Register of Wills: Byron Macfarlane (D). See above.

Board of Education: Robert D. Ballinger II, Leslie Kornreich, Brian Meshkin, and David E. Proudfoot. This is a difficult category for me. None of the candidates really stands out, and I'm supposed to vote for four of them. I don't care much for the two incumbents. Aquino seems too arrogant, and French is a Communist who wants to take children away from their parents and brainwash them 24/7. (I'm kidding--but I definitely disagree with her view that we need longer school days and fewer breaks. There are plenty of activities for students who want to (or whose parents want them to) spend all their time away from home, but for parents who still want time to educate their own children in skills and values that they won't get from public school, there needs to be a limit to institutionalization. Ballinger seems to care very genuinely, not only about doing a good job with our kids' education, but also about listening to the voters for their input. Kornreich's platform is far too narrow, but I'm not convinced she'd be worse than any of the others, and she is from Elkridge. Meshkin seems to have some decent ideas and experience on advisory committees for the school board in the past. Proudfoot works in education and seems to have a good handle on the issues. Plus, it's hard to resist the name.

Constitutional Convention: No. This seems to be a formality. The state constitution requires that they ask every 20 years whether we want a convention. Since I'm not at all convinced that we could craft a better constitution today, I say "no."

Jury Trial Amendment: No. The current limit on a civil trial to request a jury is $10k. The amendment would raise the limit to $15k. I don't have much to go on here, but since jury trials are a basic right in our society, I'd rather not see the minimum increase unless someone really convinces me it's necessary.

Baltimore Orphan's Court Amendment: No. Currently there is no requirement in the City of Baltimore that Orphan's Court judges be qualified lawyers. I would guess that in most cases people will probably vote for qualified lawyers anyway (assuming they know or care), but I like the idea of leaving it open to the will of the people.

There are several other offices on the ballot, most of them unopposed, which I'm not going to bother voting on if I know nothing about the candidate. Going forward, I want to pay more consistent attention to county government and school board issues. We have the cable channels--may as well make use of them. Maybe in another two-to-four years I'll be in a better position to make some of these choices. It wouldn't hurt to keep myself better informed about state politics either, though I'm not sure of the best way to do that. National politics really don't concern me much. By the time you get to that level, I have absolutely no hope that my opinion makes any difference anyway.

Saturday, October 9, 2010

slowly getting the hang of this bike repair thing

For some reason, I've never done much in the way of working on stuff. I can change the oil in the car if I have to (since we don't have ramps, I usually don't), but I have to take it to a guy for pretty much everything else. We rented our entire adult life until two years ago, and then we bought a new house under warranty, so that hasn't generated much work either. One thing that riding a bike has done is get me fixing something.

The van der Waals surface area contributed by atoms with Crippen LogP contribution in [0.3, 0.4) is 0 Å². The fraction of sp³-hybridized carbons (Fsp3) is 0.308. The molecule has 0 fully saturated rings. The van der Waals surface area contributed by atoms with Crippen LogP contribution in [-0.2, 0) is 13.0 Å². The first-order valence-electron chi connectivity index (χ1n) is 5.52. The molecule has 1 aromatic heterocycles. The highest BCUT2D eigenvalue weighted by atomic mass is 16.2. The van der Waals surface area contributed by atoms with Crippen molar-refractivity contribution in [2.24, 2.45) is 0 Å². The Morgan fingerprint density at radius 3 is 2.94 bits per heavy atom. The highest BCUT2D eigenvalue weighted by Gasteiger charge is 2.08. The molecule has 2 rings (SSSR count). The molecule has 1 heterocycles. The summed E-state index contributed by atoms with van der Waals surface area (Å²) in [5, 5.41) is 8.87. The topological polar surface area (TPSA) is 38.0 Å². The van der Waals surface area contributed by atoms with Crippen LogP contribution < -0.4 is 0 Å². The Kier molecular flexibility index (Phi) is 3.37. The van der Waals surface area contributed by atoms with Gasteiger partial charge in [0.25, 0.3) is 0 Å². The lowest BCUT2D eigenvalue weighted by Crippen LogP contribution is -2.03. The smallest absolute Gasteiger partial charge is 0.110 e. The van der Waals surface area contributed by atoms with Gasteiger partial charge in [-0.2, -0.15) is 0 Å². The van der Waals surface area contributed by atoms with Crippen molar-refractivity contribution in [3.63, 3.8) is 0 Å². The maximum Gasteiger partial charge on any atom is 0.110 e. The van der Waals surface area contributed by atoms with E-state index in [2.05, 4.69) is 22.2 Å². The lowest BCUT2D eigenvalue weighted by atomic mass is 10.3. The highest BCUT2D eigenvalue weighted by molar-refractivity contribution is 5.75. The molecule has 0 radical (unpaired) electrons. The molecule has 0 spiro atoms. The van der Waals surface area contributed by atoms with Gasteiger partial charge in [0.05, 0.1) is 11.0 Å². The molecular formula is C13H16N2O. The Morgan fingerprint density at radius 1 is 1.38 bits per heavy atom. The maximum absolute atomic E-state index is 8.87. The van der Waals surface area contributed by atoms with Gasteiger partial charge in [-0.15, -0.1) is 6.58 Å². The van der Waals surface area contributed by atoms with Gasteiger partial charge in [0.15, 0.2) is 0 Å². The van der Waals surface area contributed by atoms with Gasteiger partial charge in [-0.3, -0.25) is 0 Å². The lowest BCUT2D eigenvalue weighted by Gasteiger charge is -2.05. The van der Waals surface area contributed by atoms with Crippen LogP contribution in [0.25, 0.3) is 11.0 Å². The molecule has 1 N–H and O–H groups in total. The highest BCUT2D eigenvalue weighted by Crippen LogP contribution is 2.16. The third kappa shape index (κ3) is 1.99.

I guess I looked at it as a fresh start. I'd never been a serious cyclist, so there was no reason I ought to have known how to work on one. Plus, part of my agenda in riding a bike is that it's a friendlier mode of transportation. It's cheap to operate, cheap to fix even if you do pay someone else to do the work, and relatively easy to learn to do it yourself. So, I'm learning--slowly, but surely.

I learned basic maintenance like greasing the chain and tightening the brakes early on. I think the first real repairs it needed were a bald back tire and a busted shifter cable. More recently, I've had several flat tires and botched almost as many patch jobs. (Maybe it's just not worth it, but the last one was on a brand new tube that I might have punctured while putting it in. I had to try.) One thing I'm getting really comfortable with is taking off the back wheel, which used to worry me. I was always concerned that I wouldn't know how to put it back on, but after so many times taking it on and off, I feel confident that I could change a back tire on the side of the road if I had to.

This time, in addition to the flat tire (which went flat again after the first three attempts), my chain broke the same day. I didn't have a chain tool, and I wasn't sure I'd know how to get the chain back on the rear derailer properly, so I figured this time I'd let the bike shop install it. It was only $10, and I had enough other stuff to deal with (on a weekend when I'm alone with the kids, no less), so I think it was worth it. It wouldn't shift properly afterward, so I had to figure out the adjustment on that (at least, I think I figured it out). Also, for some reason the rear brake was dragging, which wasn't hard to deal with.

I continue to discover advantages to owning a bike that's probably older than I am. ("Old school," I've heard it called more than once.) I went into the shop expecting to get a $35 10-speed chain. The guy looked at it and said, "Oh, you mean a 5-speed." He went and found a chain that cost half as much, which I guess more than covered the installation charge. Also, after reading online about the various adjustments that might or might not need to be made to address my shifting problem, I discovered that my derailer apparently only has one adjustment mechanism--a single screw that moves it closer to the wheel when you tighten it and further away when you loosen it. The shifting is by no means perfect (it never was), but it will hit all the gears now, so I guess it was a success. Maybe it would be possible to get a better fit with a newer, more complicated derailer. But at least I didn't have to figure one out at this point.